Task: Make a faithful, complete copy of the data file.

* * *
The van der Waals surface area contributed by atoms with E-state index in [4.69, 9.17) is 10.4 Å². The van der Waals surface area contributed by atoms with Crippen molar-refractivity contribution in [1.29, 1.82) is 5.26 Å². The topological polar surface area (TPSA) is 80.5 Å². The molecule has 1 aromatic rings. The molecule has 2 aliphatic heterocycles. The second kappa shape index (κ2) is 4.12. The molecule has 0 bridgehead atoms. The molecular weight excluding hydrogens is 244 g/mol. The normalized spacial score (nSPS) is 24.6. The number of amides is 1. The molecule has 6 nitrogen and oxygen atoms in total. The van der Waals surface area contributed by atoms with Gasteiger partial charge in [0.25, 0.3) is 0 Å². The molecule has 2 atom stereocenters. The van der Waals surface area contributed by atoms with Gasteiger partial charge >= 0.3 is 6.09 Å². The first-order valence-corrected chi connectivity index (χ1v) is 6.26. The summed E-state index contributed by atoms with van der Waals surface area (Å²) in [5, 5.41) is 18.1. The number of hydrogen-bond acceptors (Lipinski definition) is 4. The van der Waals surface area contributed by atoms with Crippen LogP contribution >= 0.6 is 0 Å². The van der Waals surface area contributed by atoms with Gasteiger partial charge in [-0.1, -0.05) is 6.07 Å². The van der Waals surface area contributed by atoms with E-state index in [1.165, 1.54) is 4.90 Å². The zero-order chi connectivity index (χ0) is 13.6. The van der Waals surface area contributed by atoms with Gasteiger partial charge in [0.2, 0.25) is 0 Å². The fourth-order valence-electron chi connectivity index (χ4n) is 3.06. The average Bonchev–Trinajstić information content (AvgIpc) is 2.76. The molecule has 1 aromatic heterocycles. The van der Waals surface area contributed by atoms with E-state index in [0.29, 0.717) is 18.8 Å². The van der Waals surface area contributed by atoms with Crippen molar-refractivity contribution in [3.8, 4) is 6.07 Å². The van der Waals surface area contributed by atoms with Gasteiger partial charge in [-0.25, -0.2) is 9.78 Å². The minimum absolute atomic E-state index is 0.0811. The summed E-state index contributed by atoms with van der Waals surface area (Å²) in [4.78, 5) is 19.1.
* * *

The van der Waals surface area contributed by atoms with E-state index in [4.69, 9.17) is 10.4 Å². The van der Waals surface area contributed by atoms with Crippen molar-refractivity contribution in [1.29, 1.82) is 5.26 Å². The topological polar surface area (TPSA) is 80.5 Å². The molecule has 1 aromatic rings. The molecule has 2 aliphatic heterocycles. The second kappa shape index (κ2) is 4.12. The molecule has 0 bridgehead atoms. The molecular weight excluding hydrogens is 244 g/mol. The normalized spacial score (nSPS) is 24.6. The number of amides is 1. The molecule has 6 nitrogen and oxygen atoms in total. The van der Waals surface area contributed by atoms with Gasteiger partial charge in [0.25, 0.3) is 0 Å². The molecule has 2 atom stereocenters. The van der Waals surface area contributed by atoms with Gasteiger partial charge >= 0.3 is 6.09 Å². The first-order valence-corrected chi connectivity index (χ1v) is 6.26. The summed E-state index contributed by atoms with van der Waals surface area (Å²) in [5, 5.41) is 18.1. The number of hydrogen-bond acceptors (Lipinski definition) is 4. The van der Waals surface area contributed by atoms with Crippen LogP contribution >= 0.6 is 0 Å². The van der Waals surface area contributed by atoms with Gasteiger partial charge in [-0.1, -0.05) is 6.07 Å². The van der Waals surface area contributed by atoms with E-state index in [1.165, 1.54) is 4.90 Å². The zero-order chi connectivity index (χ0) is 13.6. The van der Waals surface area contributed by atoms with Gasteiger partial charge in [0.2, 0.25) is 0 Å². The fourth-order valence-electron chi connectivity index (χ4n) is 3.06. The average Bonchev–Trinajstić information content (AvgIpc) is 2.76. The molecule has 1 aromatic heterocycles. The van der Waals surface area contributed by atoms with E-state index in [0.29, 0.717) is 18.8 Å². The van der Waals surface area contributed by atoms with Crippen molar-refractivity contribution in [3.8, 4) is 6.07 Å². The van der Waals surface area contributed by atoms with Gasteiger partial charge in [-0.25, -0.2) is 9.78 Å². The minimum absolute atomic E-state index is 0.0811. The summed E-state index contributed by atoms with van der Waals surface area (Å²) in [4.78, 5) is 19.1.